Module run_several
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Module run_several

source code

This script runs a bunch of processes in parallel. You tell it what to run on the standard input. It spawns off a specified number of subprocesses, and hands the jobs to the subprocesses.

Usage: [-v] Ncpu Oom_adjust <list_of_commands >log_of_outputs

Flags: -v means "be more verbose".

Ncpu is the maximum number of cores to devote to running these tasks (you can enter zero to have it use all the cores of the local machine), or +N or -N to have it use N more (or less) cores than the machine has. Further x and * allow you to multiply the number of CPUs by a factor. (NB: The +, -, x, * forms always leave at least one core running, no matter what N is or how few cores you have.) All this can be useful if you want to avoid loading the machine too heavily, or if you want to boost the loading because your jobs are limited by disk seek time.

Oom_adjust is a number given to Linux's OOM killer. When the system starts running out of memory, the OOM killer kills processes. Positive numbers (e.g. 3) make it more likely that a process will be killed. So, if your subtasks are likely to use too much memory and are not critical, set Oom_adjust positive.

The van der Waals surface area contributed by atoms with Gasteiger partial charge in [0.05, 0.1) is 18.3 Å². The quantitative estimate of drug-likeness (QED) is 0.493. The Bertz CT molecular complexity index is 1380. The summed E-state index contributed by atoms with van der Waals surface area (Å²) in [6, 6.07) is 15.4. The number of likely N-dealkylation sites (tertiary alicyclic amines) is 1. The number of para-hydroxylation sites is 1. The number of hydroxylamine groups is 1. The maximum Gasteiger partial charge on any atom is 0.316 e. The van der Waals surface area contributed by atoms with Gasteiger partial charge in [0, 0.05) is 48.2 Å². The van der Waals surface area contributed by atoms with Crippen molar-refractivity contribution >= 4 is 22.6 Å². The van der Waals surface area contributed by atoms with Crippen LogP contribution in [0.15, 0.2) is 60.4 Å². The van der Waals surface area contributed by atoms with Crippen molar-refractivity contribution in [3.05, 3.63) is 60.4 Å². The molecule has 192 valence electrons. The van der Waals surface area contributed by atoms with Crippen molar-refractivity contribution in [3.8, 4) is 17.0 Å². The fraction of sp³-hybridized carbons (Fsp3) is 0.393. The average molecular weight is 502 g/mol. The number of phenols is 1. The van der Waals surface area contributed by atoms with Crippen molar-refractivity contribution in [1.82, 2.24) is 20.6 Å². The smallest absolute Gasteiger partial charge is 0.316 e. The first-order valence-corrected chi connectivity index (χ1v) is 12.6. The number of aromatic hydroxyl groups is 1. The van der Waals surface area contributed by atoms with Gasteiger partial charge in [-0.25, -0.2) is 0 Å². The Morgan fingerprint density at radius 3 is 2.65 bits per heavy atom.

The commands in list_of_commands are just piped into Bash's standard input one at a time. Each line is (typically) processed by a different instance of bash, so don't try any multi-line commands. The resulting standard outputs and standard errors are kept separate and each processes' outputs are printed as a lump when it completes. Stderr from a subprocess comes out as stdout from; various blocks of output are separated by lines with hash marks and strings of "----" (see write_msgs()).

Note that the processes may finish in any arbitrary order. The integer on the stdout and stderr separator lines gives you the (zero-based) line number in the input file. returns failure if any of its subprocesses fail, and it will terminate on the first failure.

Example 1:

       $ echo "pwd" | 0 0
       # command 0: pwd
       # stdout 0 ----------------(exited with 0)
       # stderr 0 ----------------

Example 2:

       $ { echo uname -m; echo uname -p; echo uname -o;} | 0 0
       # command 0: uname -m
       # stdout 0 ----------------(exited with 0)
       # stderr 0 ----------------
       # command 1: uname -p
       # stdout 1 ----------------(exited with 0)
       # stderr 1 ----------------
       # command 2: uname -o
       # stdout 2 ----------------(exited with 0)
       # stderr 2 ----------------
write_msgs(p, exitstatus)
This produces the output.
source code
get_ncpu() source code
Wait a while until the system becomes less loaded.
source code
set_oom(pid, ooma) source code
run_processes(fd, np, ooma, verbose) source code
parse_NP(s) source code
  DT = 1.0
Basic interval to sleep when waiting for the system to become less heavily loaded.
  __package__ = None

Imports: sys, time, tempfile, subprocess, die, SL

Function Details


source code 

Wait a while until the system becomes less loaded. It won't wait forever, though.